Friday, October 10, 2008

Argentina, the cordillera and route 40

(Along the cordillera heading north)

Leaving Ushuaia was a lot harder than we thought. The weather was co-operting, so there seemed to be no reason to leave. As I have already mentioned, everyone we knew that had been down here, and everyone whom we told we were heading here told us the same, mainly that there is a lot of wind coming down, and lots of wind going up. In addition most complained about the "unstable" weather. For our part, we had nothing but calm weather, no wind, sunshine during the day, and cool evenings. In a word, perfect. But of course eventually we had to get back on the road. The plan was to head north along the cordillera. We had reliable information that the Route 40 was the most scenic road in all of Argentina so we were looking forward to checking it out. Also, on the route was the Perito Moreno glacier which was something I had wanted to have a look at for many years. So on a beautiful day we had our last look at the Southernmost City in the World (tm), and headed north.

(View of Lago Roca & Perito Moreno glacier)

We headed to Porvenir, Chile, where we wanted to cross over to Punta Arenas and from there north back into Argentina. The road is dirt and to our surprise had little traffic, and even better some great vistas. When we rode along Bahia Inutil we saw dolphins which was really nice. At Porvenir we found that the ferry didn't show up until late at night, so we skipped it and continued by road around the peninsula, heading for the ferry crossing that we had used coming down. The following day we crossed, straights of Magellan, and shortly thereafter the border back in to Argentina at the same place where we had come in, and continued north.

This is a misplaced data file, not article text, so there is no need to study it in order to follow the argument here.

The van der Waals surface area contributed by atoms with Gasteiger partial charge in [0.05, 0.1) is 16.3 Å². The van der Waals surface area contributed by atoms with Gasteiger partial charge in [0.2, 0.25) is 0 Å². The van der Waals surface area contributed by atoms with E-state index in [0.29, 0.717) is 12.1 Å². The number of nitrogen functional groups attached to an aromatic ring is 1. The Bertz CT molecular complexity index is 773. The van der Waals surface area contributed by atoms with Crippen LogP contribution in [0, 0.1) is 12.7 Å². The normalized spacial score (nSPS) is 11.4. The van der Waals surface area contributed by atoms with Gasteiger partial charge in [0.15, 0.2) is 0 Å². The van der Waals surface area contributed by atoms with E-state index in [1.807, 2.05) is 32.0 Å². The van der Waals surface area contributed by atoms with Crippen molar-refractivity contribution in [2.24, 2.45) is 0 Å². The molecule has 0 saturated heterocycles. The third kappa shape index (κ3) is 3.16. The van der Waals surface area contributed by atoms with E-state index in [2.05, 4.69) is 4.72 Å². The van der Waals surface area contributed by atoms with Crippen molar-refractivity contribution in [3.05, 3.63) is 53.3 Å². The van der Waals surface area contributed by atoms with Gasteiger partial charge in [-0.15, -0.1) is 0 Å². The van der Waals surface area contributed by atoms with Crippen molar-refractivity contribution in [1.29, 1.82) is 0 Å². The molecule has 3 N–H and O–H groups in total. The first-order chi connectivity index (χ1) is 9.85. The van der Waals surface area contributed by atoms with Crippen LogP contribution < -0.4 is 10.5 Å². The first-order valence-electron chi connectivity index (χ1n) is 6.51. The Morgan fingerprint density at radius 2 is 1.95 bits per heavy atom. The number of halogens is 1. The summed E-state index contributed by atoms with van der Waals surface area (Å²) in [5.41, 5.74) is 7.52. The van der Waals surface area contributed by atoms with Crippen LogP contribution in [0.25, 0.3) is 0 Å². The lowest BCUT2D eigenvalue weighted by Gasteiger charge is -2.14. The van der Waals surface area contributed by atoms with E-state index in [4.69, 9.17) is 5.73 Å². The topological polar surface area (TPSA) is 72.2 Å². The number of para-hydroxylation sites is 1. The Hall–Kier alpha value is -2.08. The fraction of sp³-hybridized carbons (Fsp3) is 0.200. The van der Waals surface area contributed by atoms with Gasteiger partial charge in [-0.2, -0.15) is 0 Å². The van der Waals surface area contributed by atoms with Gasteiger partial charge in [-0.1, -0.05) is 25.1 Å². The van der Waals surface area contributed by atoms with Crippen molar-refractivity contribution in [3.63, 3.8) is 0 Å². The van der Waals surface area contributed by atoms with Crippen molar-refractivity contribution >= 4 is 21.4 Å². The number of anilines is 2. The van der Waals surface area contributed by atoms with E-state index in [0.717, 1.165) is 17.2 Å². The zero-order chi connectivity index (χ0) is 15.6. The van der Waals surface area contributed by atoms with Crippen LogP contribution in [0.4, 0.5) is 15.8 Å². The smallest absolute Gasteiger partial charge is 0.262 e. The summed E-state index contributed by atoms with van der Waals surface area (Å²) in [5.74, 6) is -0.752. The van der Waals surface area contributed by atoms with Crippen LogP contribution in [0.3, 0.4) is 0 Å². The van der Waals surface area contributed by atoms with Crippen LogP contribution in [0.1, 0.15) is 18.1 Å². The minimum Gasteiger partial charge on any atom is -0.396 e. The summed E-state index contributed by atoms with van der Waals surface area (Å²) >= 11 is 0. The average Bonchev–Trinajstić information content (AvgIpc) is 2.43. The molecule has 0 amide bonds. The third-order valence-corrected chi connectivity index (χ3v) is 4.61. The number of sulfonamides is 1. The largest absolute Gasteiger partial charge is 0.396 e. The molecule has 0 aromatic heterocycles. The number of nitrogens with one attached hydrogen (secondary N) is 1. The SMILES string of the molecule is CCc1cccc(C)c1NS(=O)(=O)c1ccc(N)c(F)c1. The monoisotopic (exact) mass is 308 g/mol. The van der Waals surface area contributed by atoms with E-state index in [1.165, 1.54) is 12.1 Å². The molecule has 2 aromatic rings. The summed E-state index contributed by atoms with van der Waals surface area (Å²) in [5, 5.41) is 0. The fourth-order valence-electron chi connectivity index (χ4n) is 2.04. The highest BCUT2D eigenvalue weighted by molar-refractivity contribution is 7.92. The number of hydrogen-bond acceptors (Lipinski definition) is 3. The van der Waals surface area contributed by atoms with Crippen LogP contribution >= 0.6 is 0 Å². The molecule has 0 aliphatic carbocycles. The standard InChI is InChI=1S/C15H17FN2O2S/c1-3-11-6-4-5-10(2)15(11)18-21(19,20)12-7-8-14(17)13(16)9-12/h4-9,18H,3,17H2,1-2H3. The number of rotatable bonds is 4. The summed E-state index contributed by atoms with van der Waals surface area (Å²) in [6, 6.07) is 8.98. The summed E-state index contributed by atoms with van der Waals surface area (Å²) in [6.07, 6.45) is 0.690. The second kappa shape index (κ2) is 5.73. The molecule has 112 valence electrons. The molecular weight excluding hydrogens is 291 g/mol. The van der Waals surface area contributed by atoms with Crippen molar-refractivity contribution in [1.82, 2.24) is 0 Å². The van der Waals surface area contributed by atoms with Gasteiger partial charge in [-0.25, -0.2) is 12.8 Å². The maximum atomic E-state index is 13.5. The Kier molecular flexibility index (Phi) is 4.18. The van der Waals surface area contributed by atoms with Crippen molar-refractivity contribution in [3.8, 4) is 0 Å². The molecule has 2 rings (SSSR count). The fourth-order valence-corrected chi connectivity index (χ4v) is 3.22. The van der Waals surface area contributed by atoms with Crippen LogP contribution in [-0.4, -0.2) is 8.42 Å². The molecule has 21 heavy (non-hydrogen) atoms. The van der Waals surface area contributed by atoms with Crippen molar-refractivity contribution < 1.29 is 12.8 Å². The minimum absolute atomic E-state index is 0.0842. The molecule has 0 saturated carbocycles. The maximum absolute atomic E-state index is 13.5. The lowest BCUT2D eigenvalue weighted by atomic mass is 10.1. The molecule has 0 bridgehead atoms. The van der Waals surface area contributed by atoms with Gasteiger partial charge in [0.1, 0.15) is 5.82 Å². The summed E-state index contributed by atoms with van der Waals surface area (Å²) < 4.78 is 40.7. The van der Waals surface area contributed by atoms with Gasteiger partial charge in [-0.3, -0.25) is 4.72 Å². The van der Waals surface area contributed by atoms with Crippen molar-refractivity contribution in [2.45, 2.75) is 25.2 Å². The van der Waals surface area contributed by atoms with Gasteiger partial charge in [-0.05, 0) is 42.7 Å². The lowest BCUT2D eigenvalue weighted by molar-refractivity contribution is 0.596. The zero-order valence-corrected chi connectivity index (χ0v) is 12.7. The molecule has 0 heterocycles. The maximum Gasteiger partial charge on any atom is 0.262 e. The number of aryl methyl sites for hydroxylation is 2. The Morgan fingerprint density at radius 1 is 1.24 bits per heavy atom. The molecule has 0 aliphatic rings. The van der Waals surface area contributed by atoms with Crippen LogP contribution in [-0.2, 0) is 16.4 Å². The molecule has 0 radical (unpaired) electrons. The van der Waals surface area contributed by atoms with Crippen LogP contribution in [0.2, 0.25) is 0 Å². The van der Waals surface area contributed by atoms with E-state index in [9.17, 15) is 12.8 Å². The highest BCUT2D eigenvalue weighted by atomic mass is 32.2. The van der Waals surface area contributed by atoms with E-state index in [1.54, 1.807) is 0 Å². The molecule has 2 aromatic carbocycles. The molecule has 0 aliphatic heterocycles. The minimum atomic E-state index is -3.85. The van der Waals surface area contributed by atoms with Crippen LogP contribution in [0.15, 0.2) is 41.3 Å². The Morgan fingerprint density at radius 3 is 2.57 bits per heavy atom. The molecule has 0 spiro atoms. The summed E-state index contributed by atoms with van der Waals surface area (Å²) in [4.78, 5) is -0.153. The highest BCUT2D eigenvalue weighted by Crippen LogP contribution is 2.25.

(On the road to El Calafate, it is cold and rainy!!)

From Rio Gallegos (the first town in mainland Argentina after the border), we headed towards El Calafate. Calafate is the town from which you go and visit Perito Moreno, and other glaciers on the Lago Argentino. We got wet and really cold getting there, but once there the temperatures got better. We skipped the town and headed to a campground at Lago Roca which we had been told about by the tourist bureau. This was the campground nearest to glacier, although it was still 50km away. Unfortunately the other campground at the glacier were no longer open, so this was our only choice. It turned out to be the best campground we had been in yet, and in fact one of the only ones which we would actually consider going to just to vacation, it was that good. Right on the lake, with a beautiful vista, quiet, relaxing, and still it has all the amenities which one needs (eg. hot water showers, a shop, restaurant, etc.). As a bonus, we got a rabbits and foxes trotting by everyday.